What Are the Most Common Antacid Ingredients?

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  • Written By: Alex Tree
  • Edited By: Shereen Skola
  • Last Modified Date: 01 July 2019
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Some of the most common antacid ingredients are aluminum hydroxide, a calcium carbonate supplement, and sodium bicarbonate, or baking soda. They are usually not added to the same antacid medicine together, but they are very common around the world. The safety of each ingredient varies; an ingredient that works well for one person may not be suitable for another. Consistent heartburn, upset stomach or gas may indicate a serious health problem, so consulting with a health professional is generally a good idea.

Aluminum hydroxide is a naturally occurring mineral used as one of the most common antacid ingredients. It is usually consumed in tablet form, but the ingredients in mass-produced antacid pills are usually mad-made rather than natural. Some experts believe that aluminum aids in the progression of Alzheimer's disease; however, this does not necessarily mean that the ingredients cause the disease, just that this particular ingredient may help an already developed disease progress into more advanced stages.

Calcium carbonate is a dietary supplement commonly taken when a person is deficient in calcium. Consuming calcium carbonate can aid in the relief of heartburn, indigestion, and an upset stomach. It is frequently taken by mouth in tablet or liquid form. Sometimes it is available in combination products; this may include medicines that treat more than one ailment, such as indigestion and constipation or a calcium and vitamin D deficiency.


Sodium bicarbonate is the technical name for baking soda, which is used as an antacid, cleaning agent, and deodorizer. It is common for baking soda to be mixed with water and consumed to relieve gas or heartburn. A box or bag of baking soda may include directions for using as it as an antacid ingredient, since this purpose is well-known. Baking soda is essentially a salt and, as such, it increases the amount of salt in a person’s body when it is consumed. People who are on sodium-restrictive diets should usually find a different antacid ingredients to relieve their acid problems.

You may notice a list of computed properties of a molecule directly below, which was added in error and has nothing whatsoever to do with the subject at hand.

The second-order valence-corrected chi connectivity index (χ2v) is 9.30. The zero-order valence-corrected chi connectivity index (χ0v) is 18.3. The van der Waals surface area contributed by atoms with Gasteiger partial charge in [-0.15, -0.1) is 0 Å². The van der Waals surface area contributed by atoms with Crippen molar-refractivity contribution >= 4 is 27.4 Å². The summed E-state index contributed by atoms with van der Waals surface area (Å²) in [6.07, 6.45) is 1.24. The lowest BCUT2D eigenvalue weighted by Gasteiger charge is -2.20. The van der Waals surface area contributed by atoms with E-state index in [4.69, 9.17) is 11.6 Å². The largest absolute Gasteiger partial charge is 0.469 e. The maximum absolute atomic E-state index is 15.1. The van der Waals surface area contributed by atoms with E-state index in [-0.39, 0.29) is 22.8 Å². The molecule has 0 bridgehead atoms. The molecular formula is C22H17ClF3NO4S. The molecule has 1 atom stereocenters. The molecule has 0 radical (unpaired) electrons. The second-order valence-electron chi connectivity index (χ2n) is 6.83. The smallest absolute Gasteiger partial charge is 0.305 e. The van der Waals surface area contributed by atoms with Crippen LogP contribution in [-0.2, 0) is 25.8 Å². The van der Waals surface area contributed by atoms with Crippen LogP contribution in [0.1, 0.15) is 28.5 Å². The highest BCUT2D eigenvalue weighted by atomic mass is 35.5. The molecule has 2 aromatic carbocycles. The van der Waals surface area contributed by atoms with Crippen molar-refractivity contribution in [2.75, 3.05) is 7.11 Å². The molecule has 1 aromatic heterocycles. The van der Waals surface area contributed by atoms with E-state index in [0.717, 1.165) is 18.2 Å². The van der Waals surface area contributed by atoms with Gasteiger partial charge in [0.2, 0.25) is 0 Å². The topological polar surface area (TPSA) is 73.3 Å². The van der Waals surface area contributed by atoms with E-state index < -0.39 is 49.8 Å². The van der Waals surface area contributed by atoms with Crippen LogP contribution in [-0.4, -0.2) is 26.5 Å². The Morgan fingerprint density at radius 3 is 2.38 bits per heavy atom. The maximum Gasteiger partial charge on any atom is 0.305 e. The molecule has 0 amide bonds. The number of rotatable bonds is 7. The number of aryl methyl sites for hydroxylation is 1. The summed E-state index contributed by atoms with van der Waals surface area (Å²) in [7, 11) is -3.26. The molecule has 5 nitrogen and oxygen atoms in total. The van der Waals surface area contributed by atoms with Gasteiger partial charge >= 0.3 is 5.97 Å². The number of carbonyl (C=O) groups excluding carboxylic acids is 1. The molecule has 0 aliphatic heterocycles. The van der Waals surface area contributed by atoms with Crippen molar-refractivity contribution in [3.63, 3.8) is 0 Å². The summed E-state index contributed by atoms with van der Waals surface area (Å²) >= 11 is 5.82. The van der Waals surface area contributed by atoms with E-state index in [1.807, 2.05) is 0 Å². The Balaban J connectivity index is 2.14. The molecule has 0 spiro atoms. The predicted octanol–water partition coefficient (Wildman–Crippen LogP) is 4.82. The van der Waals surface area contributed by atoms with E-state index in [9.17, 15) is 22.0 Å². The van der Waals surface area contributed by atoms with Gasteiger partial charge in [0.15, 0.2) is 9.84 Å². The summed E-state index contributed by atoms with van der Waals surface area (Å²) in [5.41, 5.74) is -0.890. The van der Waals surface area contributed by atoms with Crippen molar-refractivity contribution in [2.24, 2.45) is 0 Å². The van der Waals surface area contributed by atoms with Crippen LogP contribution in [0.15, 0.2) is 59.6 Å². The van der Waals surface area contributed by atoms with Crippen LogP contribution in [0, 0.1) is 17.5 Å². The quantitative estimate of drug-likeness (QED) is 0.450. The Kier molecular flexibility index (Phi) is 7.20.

In general, these antacid ingredients are well-tested and considered safe for consumption in small amounts. Still, as with all medications, a person must remain wary of negative reactions. Hives and swelling are common allergic reactions. A health professional should be contacted if a person experiences a severe negative reaction or his or her ailment remains consistent despite efforts to avoid the problem.


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Post 2

The nice thing about the tablets with calcium carbonate is that taking them can also help you up your calcium intake a little. It's not a perfect solution, of course, but taking an antacid tablet with calcium carbonate may not only help some indigestion, but can also help a person get more calcium in the diet.

Sometimes it can be tough to get enough calcium if you're not much of a milk drinker, so anything that contributes to calcium levels, especially in women, is always good.

Post 1

My heartburn remedy of choice is sodium bicarbonate, or good, old-fashioned baking soda. If I don't have anything else to take in the house, I'll just stir in a teaspoon or so of baking soda into a glass of water and drink it. It usually works quickly, too, so that's definitely an advantage.

Baking soda has so many uses around the home, besides cooking: an antacid, a non-scratching cleaner, odor absorber in the fridge and freezer, cleans hairbrushes and combs -- you name it!

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